by Dave Landry
A while back, former multi-billion dollar money manager Greg Morris met the gang at Traders Expo in New York for food and drinks to celebrate his birthday. After the obligatory jokes-which are best described as 8th grade humor, at best-are out the way, the conversation often turns toward the markets or aviation and in this case, both. To those of you who don’t know Greg, in addition to running billions, here are a few highlights: he was previously the “Morris” part of MurphyMorris.com (John Murphy was the “Murphy” part, the site is now StockCharts.com), a fighter pilot (Top Gun btw), and a commercial airline pilot. Sounds like someone who can’t hold a job to me! (his joke).
Anyway, I asked Greg if the items that made the flight checklist were put there by someone forgetting that item. And yes, he confirmed, for instance, that the reason putting the landing gear down is on the list when landing is because someone forgot to do that. This got me thinking about a checklist for traders. Let’s explore this further.
You’re much more likely to make an emotionally charged decision during the heat of battle. That’s because stress is at its highest when information is changing or uncertain.1 Now, the only time that information is static is after the close. Therefore, you must plan while you’re in this relaxed state. I like to grab a big cup of coffee and go on my treasure hunt of sifting through thousands of charts looking for my next big winner.
Planning The Trade Checklist
The only reason to ever trade is to make money—and never for action. Not putting capital into harm’s way should always be considered. Many times I’ll spend hours doing research that produces absolutely nothing actionable. That’s okay. As an ex-sailboat racer, I’ve been caught in many nasty storms including a low pressure system for 36 hours--and we were the smallest boat in the fleet! And, once around 400 miles of the coast of Bermuda, we nearly sank as the biggest boat in the fleet. Size didn’t matter in this case, especially since there wasn't room for all of us in the life raft. So, I can attest to the fact that “it’s better to be on the dock drinking beer wishing that you were out to sea than to be out to sea wishing you were on the dock.” As a pilot who has lost engines, I’m sure Greg can attest the same thing towards flying.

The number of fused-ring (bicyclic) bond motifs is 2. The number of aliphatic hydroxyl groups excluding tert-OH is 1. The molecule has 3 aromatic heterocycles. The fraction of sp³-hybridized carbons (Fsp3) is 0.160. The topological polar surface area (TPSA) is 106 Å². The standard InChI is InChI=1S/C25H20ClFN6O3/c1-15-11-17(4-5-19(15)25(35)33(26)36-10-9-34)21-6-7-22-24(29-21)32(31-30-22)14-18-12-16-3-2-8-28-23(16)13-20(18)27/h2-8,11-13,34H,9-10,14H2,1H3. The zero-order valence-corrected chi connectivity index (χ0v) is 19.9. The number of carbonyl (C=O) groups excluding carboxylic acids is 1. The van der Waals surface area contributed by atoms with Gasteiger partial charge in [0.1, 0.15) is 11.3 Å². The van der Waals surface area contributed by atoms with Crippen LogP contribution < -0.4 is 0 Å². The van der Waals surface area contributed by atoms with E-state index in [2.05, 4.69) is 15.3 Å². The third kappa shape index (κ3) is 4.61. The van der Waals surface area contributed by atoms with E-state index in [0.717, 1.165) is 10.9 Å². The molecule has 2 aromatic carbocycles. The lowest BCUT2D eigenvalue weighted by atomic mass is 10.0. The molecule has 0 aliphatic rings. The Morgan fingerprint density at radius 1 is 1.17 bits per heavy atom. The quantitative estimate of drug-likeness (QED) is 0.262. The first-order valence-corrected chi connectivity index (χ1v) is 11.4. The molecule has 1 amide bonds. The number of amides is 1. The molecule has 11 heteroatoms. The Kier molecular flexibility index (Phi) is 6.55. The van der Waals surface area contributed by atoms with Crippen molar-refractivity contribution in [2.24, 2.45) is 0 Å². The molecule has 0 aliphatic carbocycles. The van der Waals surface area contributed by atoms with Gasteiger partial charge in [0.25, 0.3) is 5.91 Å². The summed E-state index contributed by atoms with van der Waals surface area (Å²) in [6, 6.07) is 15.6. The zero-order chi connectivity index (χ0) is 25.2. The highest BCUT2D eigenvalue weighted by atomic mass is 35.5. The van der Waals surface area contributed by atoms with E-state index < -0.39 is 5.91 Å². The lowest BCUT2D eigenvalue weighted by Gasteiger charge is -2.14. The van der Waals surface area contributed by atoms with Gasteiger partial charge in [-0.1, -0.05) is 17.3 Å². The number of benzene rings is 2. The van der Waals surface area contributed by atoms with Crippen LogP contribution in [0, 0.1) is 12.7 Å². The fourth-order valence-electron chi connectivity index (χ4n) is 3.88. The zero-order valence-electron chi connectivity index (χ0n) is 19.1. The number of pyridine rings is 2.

Now, it took me 14 hours to cover everything you need to know about stock selection, but if you just check off the above I can assure you that you’re well on your way. Come to a few chart shows and ask about your candidates (or to accelerate your learning curve, see below for a screaming deal!).
So, you have decided that you have a worthy candidate...
At dinner, Greg asked me about my plans for the following day. I told him that I was speaking for 4-hours. He then made the uptrend and downtrend motions with his arms and said “How are you going to speak about that for 4 hours?” My reply was-motioning my arm horizontally--“well, there’s also sideways!” I went on to say that in addition to trends I was going to cover setups and money management. Further, I was going to cover trading psychology—for instance, things like how sometimes, all it takes is a few second pause from a physiological standpoint to bypass the emotional part of your brain (the amygdala keep reading). He replied “wind the clock”-a reference from his excellent book (which doubles as a doorstop-his joke) “Investing With The Trend.”
Due to the potential to make emotionally charged decisions, we have to keep calm and follow the plan. In the aforementioned book, Greg said that “The absolute worst time to create or change a rule is when you are emotionally concerned about something that just seems to not be working correctly.” He gave the example of F-4 Phantom jet simulations back in the 70s. When faced with an emergency situation such as loss of oil pressure or an engine failure, many pilots, including himself, would flip the wrong switch or pull the wrong lever “during the emotional surge that comes with bright flashing lights and loud horns.” His solution for not repeating these mistakes became simple: Wind the clock (back then there were analog instruments). The few seconds it took to wind the clock helped to “rid yourself of the adrenaline rush” and lead to clearer thinking.
Like all seasoned pilots, Greg has had a few “wind the clock” moments. He gave the example of once losing an engine. The co-pilot immediately wanted to shut the engine down. Greg, said no!, and after metaphorically winding the (now digital) clock, said to leave it on for now because you risk the chance of shutting down the good engine. He landed the plane and no one was the wiser. Fortunately-for Greg, and those flying along with him-“he’s never put a scratch in an airplane.”